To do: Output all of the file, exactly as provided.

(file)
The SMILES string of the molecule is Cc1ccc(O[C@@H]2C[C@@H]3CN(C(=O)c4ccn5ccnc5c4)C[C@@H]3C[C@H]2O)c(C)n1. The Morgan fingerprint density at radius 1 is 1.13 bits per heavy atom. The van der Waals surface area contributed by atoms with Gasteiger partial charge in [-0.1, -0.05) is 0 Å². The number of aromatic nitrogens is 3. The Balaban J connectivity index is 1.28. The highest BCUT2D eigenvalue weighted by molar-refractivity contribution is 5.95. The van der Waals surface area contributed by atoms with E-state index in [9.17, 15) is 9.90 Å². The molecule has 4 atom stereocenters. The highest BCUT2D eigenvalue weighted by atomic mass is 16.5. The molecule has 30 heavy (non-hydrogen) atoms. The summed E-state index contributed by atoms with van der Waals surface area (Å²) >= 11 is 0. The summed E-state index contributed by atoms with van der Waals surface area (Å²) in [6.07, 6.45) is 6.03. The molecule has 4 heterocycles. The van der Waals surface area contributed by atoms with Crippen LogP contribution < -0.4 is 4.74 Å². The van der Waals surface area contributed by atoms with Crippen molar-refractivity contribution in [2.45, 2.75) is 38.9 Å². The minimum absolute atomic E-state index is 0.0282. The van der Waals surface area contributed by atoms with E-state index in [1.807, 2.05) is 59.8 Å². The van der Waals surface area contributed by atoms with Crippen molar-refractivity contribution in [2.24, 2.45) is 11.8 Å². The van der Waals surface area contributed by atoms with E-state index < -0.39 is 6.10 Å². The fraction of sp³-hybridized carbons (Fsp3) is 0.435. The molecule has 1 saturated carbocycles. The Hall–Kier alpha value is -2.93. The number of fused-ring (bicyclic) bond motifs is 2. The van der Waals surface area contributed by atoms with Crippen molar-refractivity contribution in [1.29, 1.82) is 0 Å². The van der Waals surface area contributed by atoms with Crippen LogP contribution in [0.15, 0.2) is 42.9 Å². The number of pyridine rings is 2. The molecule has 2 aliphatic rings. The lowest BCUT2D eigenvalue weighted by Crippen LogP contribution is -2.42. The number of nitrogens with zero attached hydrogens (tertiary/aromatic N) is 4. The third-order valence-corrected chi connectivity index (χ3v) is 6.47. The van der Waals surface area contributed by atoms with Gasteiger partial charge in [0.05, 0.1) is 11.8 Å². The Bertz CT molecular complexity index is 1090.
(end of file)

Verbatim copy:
The SMILES string of the molecule is Cc1ccc(O[C@@H]2C[C@@H]3CN(C(=O)c4ccn5ccnc5c4)C[C@@H]3C[C@H]2O)c(C)n1. The Morgan fingerprint density at radius 1 is 1.13 bits per heavy atom. The van der Waals surface area contributed by atoms with Gasteiger partial charge in [-0.1, -0.05) is 0 Å². The number of aromatic nitrogens is 3. The Balaban J connectivity index is 1.28. The highest BCUT2D eigenvalue weighted by molar-refractivity contribution is 5.95. The van der Waals surface area contributed by atoms with E-state index in [9.17, 15) is 9.90 Å². The molecule has 4 atom stereocenters. The highest BCUT2D eigenvalue weighted by atomic mass is 16.5. The molecule has 30 heavy (non-hydrogen) atoms. The summed E-state index contributed by atoms with van der Waals surface area (Å²) >= 11 is 0. The summed E-state index contributed by atoms with van der Waals surface area (Å²) in [6.07, 6.45) is 6.03. The molecule has 4 heterocycles. The van der Waals surface area contributed by atoms with Crippen LogP contribution < -0.4 is 4.74 Å². The van der Waals surface area contributed by atoms with Crippen molar-refractivity contribution in [2.45, 2.75) is 38.9 Å². The minimum absolute atomic E-state index is 0.0282. The van der Waals surface area contributed by atoms with E-state index in [1.807, 2.05) is 59.8 Å². The van der Waals surface area contributed by atoms with Crippen molar-refractivity contribution in [2.24, 2.45) is 11.8 Å². The van der Waals surface area contributed by atoms with E-state index < -0.39 is 6.10 Å². The fraction of sp³-hybridized carbons (Fsp3) is 0.435. The molecule has 1 saturated carbocycles. The Hall–Kier alpha value is -2.93. The number of fused-ring (bicyclic) bond motifs is 2. The van der Waals surface area contributed by atoms with Crippen molar-refractivity contribution in [1.29, 1.82) is 0 Å². The van der Waals surface area contributed by atoms with Crippen LogP contribution in [0.15, 0.2) is 42.9 Å². The number of pyridine rings is 2. The molecule has 2 aliphatic rings. The lowest BCUT2D eigenvalue weighted by Crippen LogP contribution is -2.42. The number of nitrogens with zero attached hydrogens (tertiary/aromatic N) is 4. The third-order valence-corrected chi connectivity index (χ3v) is 6.47. The van der Waals surface area contributed by atoms with Gasteiger partial charge in [0.05, 0.1) is 11.8 Å². The Bertz CT molecular complexity index is 1090.